Overseas intellectuals and film production companies are showing great interest in Hong Kong- produced films, according to Angela Tong, head of the Hong Kong Film Archive.
"There are huge prospects for the Hong Kong film industry and there is a certain market for it," said Tong in a recent interview with Xinhua.
"As a middleman between Hong Kong and overseas film makers, we receive more and more inquires from overseas university professors, film makers, and researchers. It is encouraging that people are getting more and more interested in local movies," she said.
"This is just like the sale of clothes. If it is a good bargain with a good price, people both at home and overseas will like it. The support comes from different levels," she said.
"To produce a good film, we need a substantial investment, an interesting script and good actors. This will then attract the overseas market," Tong said.
Tong said she is pleased that a number of big companies are investing in film productions, such as Hong Kong-listed studio China Star Entertainment and Emperor Group.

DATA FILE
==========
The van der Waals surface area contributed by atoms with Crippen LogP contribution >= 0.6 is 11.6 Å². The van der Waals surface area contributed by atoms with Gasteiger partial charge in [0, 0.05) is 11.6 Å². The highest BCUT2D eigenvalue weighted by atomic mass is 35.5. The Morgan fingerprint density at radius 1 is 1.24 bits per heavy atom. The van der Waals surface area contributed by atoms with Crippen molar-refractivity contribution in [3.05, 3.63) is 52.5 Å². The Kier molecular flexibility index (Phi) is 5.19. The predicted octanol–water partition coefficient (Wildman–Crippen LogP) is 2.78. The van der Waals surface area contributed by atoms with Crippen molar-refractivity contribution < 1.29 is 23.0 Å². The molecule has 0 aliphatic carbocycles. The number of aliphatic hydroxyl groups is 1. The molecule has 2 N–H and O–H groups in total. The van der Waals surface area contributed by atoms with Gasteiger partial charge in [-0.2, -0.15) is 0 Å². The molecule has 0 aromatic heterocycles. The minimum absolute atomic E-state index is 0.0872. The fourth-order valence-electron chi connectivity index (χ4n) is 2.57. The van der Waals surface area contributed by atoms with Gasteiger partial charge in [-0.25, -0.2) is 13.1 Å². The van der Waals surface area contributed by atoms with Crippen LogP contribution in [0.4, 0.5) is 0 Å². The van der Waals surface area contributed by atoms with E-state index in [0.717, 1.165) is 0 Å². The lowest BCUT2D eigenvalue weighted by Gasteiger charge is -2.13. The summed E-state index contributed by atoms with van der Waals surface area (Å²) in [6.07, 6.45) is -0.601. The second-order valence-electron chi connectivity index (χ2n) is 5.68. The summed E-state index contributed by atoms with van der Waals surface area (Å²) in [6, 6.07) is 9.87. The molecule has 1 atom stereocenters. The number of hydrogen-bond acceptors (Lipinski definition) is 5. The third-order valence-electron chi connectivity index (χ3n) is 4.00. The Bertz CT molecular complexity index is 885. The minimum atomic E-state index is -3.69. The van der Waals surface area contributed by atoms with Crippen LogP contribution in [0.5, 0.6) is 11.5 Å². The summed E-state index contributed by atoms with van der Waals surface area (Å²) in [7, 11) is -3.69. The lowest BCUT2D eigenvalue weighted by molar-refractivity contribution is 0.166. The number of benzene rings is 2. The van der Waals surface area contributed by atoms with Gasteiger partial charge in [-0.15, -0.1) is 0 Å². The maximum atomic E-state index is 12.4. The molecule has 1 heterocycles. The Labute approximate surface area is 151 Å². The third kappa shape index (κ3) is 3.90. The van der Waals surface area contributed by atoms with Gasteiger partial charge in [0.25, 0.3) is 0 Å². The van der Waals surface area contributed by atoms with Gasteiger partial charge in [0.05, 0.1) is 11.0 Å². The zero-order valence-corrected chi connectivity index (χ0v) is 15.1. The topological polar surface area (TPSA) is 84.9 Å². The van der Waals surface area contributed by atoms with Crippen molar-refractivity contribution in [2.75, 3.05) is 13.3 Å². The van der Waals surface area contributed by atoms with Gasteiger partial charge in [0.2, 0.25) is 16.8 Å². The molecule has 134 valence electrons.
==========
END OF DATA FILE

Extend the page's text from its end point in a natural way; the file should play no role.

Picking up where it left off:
China Star Entertainment plans to produce about 20 to 30 films on a total budget of HK$200 million (US$ 25.6 million) to HK$300 million (US$38.4 million) this year.
As of December 26 last year, locally produced films recorded a turnover of HK$475.98 million (US$61 million) in the cinemas, representing a year-on-year growth of 24 percent, according to the Motion Picture Industry Association.
Revenue generated by the 133 Hong Kong films shown last year as of December 26 accounted for 47 percent of total box office takings last year.
Industry experts said Hong Kong films were seeing more interest from Hollywood studios following the success of "Crouching Tiger, Hidden Dragon," a film that was jointly produced by Hong Kong, Taiwan, and mainland producers and that won four Oscars last year.
The Hong Kong Film Archive, with aim of promoting Hong Kong movies to overseas countries, was set up in January 2001.
"We aim to preserve the culture of Hong Kong films through storing film works and publishing books. To help people in Hong Kong and overseas understand Hong Kong's culture, we have published a journal recording all the films produced locally, from the first one in 1913," Tong said.
(People’s Daily January 14, 2002)